I loved visiting my Aunt Rita when I was a kid. Her little brick house in Doylestown, PA was not only warm and cozy, it was also a few blocks away from a castle. Seriously, it’s called Font Hill, and here is a photo of it.
Widowed at a very young age, my Aunt Rita was a single mother who developed her talent for art, music, gardening, and pop psychology. She was also an avid reader. Every visit to her house was an exercise in art emersion and mind expansion. It was also the place where my much older teenage cousin kept a store of great rock albums, Mad Magazines, and underground comics, but that’s for a different blog topic.
One thing I loved to do whenever I visited her house was read from her seemingly never-ending stack of Gothic romance books. As a collector and reader of this brand of pulp fiction, I often wonder why the genre fell out of favor with readers. Or did it just evolve into Anne Rice and Stephenie Meyer? I enjoy Twilight, but somehow, the Cullen’s high-tech Washington home does not manifest the same chills as Wuthering Heights or Manderley. Nor can their mountain-top vampy ball games compete with bareback rides through the moors. I still long for the girl running away from the castle.
It is generally agreed that the Gothic literature genre began with Horace Walpole’s 1764 novel, The Castle of Otranto. From there, the blackened vine wove its way through Ann Radcliffe and the Brontes. But what we know as modern Gothic romance probably began with Daphne DuMaurier’s Rebecca.
The distressed heroine is so meek she isn’t even named in the novel, and yet her goodness wins out against the “ghost” of wealthy Maxim DeWinter’s beautiful and accomplished former wife. The sweeping English estate, Manderly, is as much of a character as any other.
Recently, while preparing to write in the classic Gothic romance genre, I consulted a book written by Dean Koontz about the craft of genre writing. The book came out in the mid-70s, so much of it was outdated, like what is the ideal typing paper to purchase. But I took to heart his advice about not veering too far from the expected tropes. These include the virginal young governess type who arrives at the estate to fulfill some job. She is often an ophan, impoverished, but dignified and smart. Her status at the estate is far below the owner, but one step or more above the domestic staff which usually includes a hostile housekeeper. Mrs. Danvers exemplifies the trope perfectly. The lord of the manor is the Byronic hero personified. He is remote but charming. His reputation is stained from some past indiscretion. He is the subject of local gossip. The nearby village of “common folk” is often featured as a homey contrast to the corrupting influence of the grand estate. As our heroine attempts to perform her job, creepy supernatural events cause her to question her dashing but dangerous employer and inadvertently lead her into his arms.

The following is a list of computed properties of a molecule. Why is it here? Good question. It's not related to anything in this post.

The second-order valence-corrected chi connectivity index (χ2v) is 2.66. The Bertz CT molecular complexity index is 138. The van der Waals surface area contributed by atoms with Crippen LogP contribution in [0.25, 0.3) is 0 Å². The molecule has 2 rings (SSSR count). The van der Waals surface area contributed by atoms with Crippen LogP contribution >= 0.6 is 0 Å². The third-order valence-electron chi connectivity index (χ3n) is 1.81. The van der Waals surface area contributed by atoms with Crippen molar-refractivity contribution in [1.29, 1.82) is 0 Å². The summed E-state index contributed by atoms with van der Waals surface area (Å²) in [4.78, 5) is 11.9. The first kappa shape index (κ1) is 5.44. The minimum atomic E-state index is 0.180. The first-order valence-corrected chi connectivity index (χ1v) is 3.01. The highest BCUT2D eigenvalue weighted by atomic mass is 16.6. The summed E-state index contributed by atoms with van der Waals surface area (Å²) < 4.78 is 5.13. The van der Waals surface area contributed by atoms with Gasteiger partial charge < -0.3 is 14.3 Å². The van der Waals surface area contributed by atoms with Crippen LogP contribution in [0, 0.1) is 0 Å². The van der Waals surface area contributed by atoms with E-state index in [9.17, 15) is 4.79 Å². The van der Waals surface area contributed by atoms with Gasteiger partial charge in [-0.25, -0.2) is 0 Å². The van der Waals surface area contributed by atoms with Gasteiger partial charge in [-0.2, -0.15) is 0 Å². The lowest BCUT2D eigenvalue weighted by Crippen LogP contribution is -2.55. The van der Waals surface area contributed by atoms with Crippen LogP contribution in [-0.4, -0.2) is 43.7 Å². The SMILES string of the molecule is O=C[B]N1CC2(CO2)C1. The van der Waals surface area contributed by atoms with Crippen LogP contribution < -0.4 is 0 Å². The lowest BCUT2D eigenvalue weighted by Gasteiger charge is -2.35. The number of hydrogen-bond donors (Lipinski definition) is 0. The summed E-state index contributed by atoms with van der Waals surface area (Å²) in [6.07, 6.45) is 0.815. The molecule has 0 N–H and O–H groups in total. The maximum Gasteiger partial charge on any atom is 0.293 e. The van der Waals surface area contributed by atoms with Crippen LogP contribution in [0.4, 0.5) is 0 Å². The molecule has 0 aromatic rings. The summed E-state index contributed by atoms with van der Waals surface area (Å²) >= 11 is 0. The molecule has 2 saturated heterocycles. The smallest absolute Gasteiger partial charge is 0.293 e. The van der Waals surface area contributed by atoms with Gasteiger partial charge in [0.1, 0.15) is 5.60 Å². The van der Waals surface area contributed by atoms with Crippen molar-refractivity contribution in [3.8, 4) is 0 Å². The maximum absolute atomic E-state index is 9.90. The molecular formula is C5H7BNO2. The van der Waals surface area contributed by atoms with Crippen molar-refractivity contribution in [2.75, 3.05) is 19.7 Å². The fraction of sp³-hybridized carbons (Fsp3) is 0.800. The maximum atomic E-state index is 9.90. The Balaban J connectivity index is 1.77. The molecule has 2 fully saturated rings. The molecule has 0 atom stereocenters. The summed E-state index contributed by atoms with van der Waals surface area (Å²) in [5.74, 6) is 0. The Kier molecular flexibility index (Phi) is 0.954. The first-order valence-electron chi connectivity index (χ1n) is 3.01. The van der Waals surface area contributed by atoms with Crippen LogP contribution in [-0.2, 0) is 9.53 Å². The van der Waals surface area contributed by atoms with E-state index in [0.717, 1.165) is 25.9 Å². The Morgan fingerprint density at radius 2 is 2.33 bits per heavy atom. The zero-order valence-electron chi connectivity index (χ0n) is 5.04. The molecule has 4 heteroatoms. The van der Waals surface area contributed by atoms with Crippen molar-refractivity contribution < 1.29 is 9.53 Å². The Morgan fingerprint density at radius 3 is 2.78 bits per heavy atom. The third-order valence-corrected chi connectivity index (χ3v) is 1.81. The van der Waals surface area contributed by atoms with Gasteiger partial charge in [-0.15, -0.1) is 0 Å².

In his chapter on Gothic romance, Koontz stressed that the “love scenes” should never go past gentle kisses and brief caresses and that the heroine should not be the “women’s lib type” because she will turn off readers. Interesting.
Perhaps the best primer in Gothic romance comes from the TV sensation Dark Shadows. Even before Barnabas Collins makes an appearance, young governess Victoria Winters grapples with the strange events at Collinwood, and soaks up some local color at the Blue Whale. I collect and read the accompanying books written by Marilyn Ross (W.E.D. Ross, the prolific genre writer) and they follow Koontz’s checklist to a T.
Did the Gothic romance genre evolve into domestic noir such as Gone Girl and The Girl on the Train as the article listed below suggests? Possibly.
The 2020 release of Mexican Gothic by Silvia Morena-Garcia offered high hopes for a return of the genre. Although the book was well-received, I found it lackluster. By making the heroine a “strong female character ” who pushes back against the patriarchy instead of focusing on her vulnerability and inner strength to overcome the doom-filled environment, the author missed the mark. In that respect, I think Koontz was right.
I attempted in my own way, to meet the criteria of the genre in my recently completed Gothic romance novella, Ravenscroft Hall. Read if for free on Wattpad.
I made this video a while ago. My obsession continues. If you’re a fan of Gothic Romance, please comment below with any of your favorites.
The Girl in the Mansion: How Gothic Romances Became Domestic Noirs
5 thoughts on “Whatever Happened to Gothic Romance?”
I don’t think Gothic romance is dead. I don’t think it evolved, either, because Gone Girl et al just aren’t the same. Gothic romance took a little siesta is all.
I hope so.
I love the gothic romances. I think that they went underground when vampires, mafia, bully romances came around. I’m in a couple groups with avid fans. Keep writing we are out here!
That’s good to know! Thanks, Allie. Would you mind sharing some of those groups? I would love to check them out.
I’m so bad at replying!
The two groups I’m in are Gothic romance readers and authors on Facebook and https://groups.io/g/GothicRomanticSuspense
Hope that helps! I hope the genre comes back around.